Alpha, Beta and Gamma Radiation
It is often said that there are three types of nuclear radiation: alpha, beta and gamma radiation respectively.
Alpha radiation consists of helium nuclei - two protons and two neutrons.
Beta radiation consists of fast electrons. When a nucleus undergoes beta decay, another particle called an anti – neutrino is also emitted. In alpha and beta decay the atom changes and becomes another element. When a nucleus undergoes gamma decay, the element does not change. The nucleus becomes less energetic.
Nuclear radiation is emitted when the nucleus undergoes some sort of decay. If it undergoes alpha or beta decay the atom changes and becomes another element.
Sometimes an element may undergo a series of decays. A simple example is shown below. Thenucleus undergoes beta decay and two gamma decays. The half life of each decay is different.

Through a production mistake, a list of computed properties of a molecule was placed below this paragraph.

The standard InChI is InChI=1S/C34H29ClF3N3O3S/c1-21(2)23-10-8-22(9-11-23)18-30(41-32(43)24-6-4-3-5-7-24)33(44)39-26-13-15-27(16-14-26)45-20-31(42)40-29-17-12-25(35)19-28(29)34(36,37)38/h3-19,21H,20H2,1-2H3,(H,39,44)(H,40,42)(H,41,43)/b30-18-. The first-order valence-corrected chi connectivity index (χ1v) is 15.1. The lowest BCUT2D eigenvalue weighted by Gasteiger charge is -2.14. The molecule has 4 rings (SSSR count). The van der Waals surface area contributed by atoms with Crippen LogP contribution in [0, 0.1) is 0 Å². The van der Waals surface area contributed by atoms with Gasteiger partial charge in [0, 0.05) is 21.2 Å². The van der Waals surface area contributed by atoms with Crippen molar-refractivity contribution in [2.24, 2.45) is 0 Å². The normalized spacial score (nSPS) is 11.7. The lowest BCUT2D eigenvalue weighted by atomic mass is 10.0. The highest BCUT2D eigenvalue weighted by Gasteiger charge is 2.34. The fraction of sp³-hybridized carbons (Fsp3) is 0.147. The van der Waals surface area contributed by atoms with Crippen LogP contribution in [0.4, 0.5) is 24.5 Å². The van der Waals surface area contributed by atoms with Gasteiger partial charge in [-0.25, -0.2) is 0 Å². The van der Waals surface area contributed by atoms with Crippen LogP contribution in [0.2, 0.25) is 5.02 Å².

The three types of radiation can distinguished using magnetic fields. Gamma radiation is not charged and it will not be affected by the field and will pass through undeflected. Alpha radiation and beta radiation are oppositely charged and will bend in opposite directions as predicted by the left hand rule.
Radioactivity is dangerous and can cause radiation sickness and kill.
Alpha radiation can be stopped with a piece of paper or a few cm of air. However if a source of alpha radiation swallowed it is the most deadly because all the radiation is absorbed by the body. Beta radiation can be stopped with a few cm of aluminium and gamma radiation is the most penetrating and needs several cm of lead. If a source of gamma radiation is swallowed, most of the radiation will escape the body and do no harm.
Alpha radiation is used in smoke detectors, beta radiation is used to control the thickness of sheet metal and gamma rays are used to treat cancer and detect leaks in pipes.